Affinergy Inc. develops interfacial biomaterials, which CEO Peyton Anderson likens to glue or two-sided tape. But instead of sticking crayon drawings to the wall, the startup's peptide technology helps drugs hold on to implanted medical devices, potentially reducing health complications. For example, attaching antibodies to a hip replacement could stave off infections, which are sometime fatal. "We can have a direct and large impact on patients," Anderson says. "These are real people with real problems."
Affinergy's story goes back to Duke University when its founders, then a chemist and a biologist at the school, collaborated on an academic project that produced biological linking molecules able to stick medicine to metal, plastic, or even Teflon. The five-year-old company received the first of its 12 SBIR grants in 2005, and to date has earned a total of $5.3 million from the National Institute of Health. The government awards have paid for research and development to demonstrate that the idea works, which fueled interest by prospective partners. The money also empowered Affinergy to develop its science for devices in multiple areas - from cardiology to general surgery.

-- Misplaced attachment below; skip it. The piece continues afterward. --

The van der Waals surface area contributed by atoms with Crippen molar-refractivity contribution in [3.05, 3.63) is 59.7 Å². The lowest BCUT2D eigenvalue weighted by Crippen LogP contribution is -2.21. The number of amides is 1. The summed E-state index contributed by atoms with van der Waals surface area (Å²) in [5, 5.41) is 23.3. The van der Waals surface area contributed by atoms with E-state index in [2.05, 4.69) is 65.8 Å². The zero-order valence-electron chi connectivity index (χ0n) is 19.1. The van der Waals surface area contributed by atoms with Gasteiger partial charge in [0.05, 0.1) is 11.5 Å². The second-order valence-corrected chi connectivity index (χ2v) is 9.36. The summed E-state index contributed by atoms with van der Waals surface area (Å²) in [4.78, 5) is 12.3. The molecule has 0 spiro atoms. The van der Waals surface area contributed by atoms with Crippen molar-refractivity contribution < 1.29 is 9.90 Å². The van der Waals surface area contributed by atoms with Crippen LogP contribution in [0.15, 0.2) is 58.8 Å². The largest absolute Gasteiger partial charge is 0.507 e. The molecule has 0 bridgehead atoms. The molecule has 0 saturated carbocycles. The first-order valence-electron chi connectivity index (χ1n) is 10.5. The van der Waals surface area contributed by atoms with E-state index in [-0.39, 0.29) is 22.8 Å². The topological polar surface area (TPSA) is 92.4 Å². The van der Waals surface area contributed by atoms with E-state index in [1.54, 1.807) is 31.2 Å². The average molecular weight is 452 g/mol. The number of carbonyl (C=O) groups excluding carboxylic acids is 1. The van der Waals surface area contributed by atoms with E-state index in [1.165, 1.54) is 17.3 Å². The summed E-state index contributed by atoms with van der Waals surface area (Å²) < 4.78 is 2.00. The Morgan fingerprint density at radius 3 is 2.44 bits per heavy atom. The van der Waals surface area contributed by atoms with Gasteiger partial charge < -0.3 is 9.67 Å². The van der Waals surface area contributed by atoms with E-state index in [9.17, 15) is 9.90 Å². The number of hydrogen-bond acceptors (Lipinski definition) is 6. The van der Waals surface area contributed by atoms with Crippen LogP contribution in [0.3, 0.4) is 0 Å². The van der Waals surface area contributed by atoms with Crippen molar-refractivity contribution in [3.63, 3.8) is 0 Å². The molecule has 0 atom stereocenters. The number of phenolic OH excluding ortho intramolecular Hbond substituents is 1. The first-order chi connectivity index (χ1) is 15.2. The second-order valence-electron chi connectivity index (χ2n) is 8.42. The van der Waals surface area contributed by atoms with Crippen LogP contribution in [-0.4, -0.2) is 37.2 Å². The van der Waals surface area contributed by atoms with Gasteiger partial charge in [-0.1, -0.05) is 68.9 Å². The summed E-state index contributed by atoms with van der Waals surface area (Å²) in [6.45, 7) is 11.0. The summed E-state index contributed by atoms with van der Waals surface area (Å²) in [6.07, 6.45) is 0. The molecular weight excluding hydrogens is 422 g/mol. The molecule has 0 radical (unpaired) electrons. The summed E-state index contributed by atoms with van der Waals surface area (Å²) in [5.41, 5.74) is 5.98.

Affinergy has also organized $5 million in outside funding, including about a $1 million from a small venture-capital firm, and an undisclosed amount from its partners, which include chemical giant DuPont. Products are still three to five years away from reaching market. - Herman Wong
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